3/6/2017 - We were back to work on Monday for our eighth week at the Gold Dome, leading up to Friday, which was Crossover day. Crossover Day marks a crucial deadline for the Georgia General Assembly. This is the last day for bills to pass the legislative chamber from which they first started. As a result, Crossover Day is typically one of the longest days of our legislative session, as we worked into the night to pass House bills to send to our Senate counterparts for their consideration.
I do want to thank the Pickens County Progress for running the long article last week. I try to keep these articles to around 1100 words or so, but I didn't do it right, so you got the long version. I enjoyed speaking to the Bent Tree Lake and Wildlife group on Saturday morning after getting home from Crossover Day at the Capitol at 1 am. Whew! Thanks to them for listening to me. . .red eyes and all.
One of the bills many folks have asked about was House Bill 65, a bill that would bring medical relief to many more suffering Georgians. It passed easily; HB 65 would expand upon Georgia’s current medical cannabis law by adding eight qualifying medical conditions to those that can register and use medical cannabis through Georgia’s Low THC Oil Patient Registry. The Low THC Oil Patient Registry was created after the General Assembly’s passage of HB 1 during the 2015 legislative session, and there are currently over 1,300 patients registered, proving the success of the program and the treatment.
This session, we have focused a great deal of our attention to supporting our state’s rural hospitals and health care needs. We passed legislation to expand the current service cancelable loan program for physicians and practitioners in underserved areas by making loans available to dentists, physician assistants, and advanced practice registered nurses.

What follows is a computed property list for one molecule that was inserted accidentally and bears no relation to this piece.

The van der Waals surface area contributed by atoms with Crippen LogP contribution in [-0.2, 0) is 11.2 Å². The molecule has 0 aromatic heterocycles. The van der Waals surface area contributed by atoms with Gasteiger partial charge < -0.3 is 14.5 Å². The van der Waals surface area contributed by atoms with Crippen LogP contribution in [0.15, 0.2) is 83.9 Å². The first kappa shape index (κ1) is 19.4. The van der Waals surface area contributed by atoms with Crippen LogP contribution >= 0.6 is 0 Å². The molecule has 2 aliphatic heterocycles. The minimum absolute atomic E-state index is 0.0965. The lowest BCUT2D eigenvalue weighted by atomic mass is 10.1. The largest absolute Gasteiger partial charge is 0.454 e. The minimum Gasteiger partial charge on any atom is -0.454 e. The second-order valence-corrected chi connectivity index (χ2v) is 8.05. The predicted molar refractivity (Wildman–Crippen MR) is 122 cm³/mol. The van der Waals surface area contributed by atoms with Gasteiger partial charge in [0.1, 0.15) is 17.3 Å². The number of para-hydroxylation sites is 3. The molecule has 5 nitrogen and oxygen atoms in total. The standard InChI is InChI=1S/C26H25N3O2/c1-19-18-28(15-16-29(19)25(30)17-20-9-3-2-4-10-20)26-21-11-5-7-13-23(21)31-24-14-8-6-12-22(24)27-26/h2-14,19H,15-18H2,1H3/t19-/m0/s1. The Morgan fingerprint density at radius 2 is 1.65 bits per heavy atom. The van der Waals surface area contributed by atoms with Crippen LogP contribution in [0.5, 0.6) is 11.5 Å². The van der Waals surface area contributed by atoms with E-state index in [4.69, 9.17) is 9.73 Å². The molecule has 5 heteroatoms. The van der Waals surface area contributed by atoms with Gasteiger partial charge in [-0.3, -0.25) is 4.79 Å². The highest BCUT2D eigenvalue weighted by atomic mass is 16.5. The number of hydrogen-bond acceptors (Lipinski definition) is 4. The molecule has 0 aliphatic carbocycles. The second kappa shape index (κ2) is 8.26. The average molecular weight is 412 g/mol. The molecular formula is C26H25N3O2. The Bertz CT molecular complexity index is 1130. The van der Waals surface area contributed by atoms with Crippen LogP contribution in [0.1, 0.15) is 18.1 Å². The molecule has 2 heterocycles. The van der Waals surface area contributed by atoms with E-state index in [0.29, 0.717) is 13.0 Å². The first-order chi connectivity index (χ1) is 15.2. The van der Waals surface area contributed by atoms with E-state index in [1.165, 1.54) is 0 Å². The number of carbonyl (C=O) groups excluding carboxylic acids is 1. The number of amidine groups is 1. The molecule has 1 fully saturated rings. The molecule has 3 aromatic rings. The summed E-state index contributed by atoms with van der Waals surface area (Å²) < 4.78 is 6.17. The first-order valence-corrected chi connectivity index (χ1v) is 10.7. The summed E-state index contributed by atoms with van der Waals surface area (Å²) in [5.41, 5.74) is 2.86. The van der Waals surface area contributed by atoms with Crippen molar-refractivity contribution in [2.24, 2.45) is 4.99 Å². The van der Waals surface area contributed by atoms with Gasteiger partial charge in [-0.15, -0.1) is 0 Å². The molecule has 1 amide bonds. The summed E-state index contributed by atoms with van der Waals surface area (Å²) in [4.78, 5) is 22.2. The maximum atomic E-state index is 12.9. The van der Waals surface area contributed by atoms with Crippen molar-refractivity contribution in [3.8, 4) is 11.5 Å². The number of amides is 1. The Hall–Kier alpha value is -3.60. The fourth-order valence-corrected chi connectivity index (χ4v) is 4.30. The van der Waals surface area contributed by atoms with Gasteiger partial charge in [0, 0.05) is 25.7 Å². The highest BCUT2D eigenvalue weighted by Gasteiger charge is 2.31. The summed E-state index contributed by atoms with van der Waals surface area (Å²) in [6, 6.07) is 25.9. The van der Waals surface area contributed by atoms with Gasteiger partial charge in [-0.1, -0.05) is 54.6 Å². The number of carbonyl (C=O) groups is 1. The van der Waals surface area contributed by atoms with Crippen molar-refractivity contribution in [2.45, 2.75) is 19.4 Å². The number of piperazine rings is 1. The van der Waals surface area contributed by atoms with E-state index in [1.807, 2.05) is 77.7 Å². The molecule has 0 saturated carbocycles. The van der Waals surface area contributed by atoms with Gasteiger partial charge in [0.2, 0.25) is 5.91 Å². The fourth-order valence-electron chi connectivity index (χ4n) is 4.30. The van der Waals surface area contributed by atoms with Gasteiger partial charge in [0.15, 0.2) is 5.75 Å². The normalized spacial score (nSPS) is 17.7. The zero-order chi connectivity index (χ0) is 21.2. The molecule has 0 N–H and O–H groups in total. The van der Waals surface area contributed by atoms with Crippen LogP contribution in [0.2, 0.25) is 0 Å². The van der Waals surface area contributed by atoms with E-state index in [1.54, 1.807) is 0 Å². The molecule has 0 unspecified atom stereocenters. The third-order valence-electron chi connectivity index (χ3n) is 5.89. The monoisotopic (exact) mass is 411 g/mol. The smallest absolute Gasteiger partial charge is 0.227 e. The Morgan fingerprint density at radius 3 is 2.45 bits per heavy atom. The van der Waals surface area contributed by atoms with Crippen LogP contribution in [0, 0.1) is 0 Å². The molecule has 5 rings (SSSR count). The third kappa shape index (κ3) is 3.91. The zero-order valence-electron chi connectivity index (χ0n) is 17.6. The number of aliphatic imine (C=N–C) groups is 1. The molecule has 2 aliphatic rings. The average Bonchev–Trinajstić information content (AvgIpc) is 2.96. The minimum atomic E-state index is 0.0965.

House Bill 338 passed the House this week and seeks to improve Georgia’s struggling and lowest performing public schools. I will give a lot of detail on this because a lot of people have asked me about it. HB 338 would create an alternative support and assistance system that falls under the State Board of Education’s (SBOE) intervention power that would be in the form of a turnaround school, which would create a new level of governance to oversee these schools that choose this turnaround alternative. The turnaround system would be led by a Chief Turnaround Officer (CTO) who would be appointed by the SBOE and would be a Department of Education employee with a minimum of 10 years of experience in K-12 education and experience in a principal position or higher in a public school system for at least three years. The CTO would manage and oversee the turnaround schools and recommend turnaround coaches, or individuals experienced in improving failing schools, who would assist in creating initiatives to address and work towards solutions to personal and community conditions, including poverty, wellness, transportation, and adult educational opportunities. Upon identification, the CTO would extend an offer to the affected school systems to enter into an intervention contract. Should the school choose to enter the contract, it removes them from the SBOE’s current intervention process, and if the school refuses the contract, the school would remain in the current intervention process.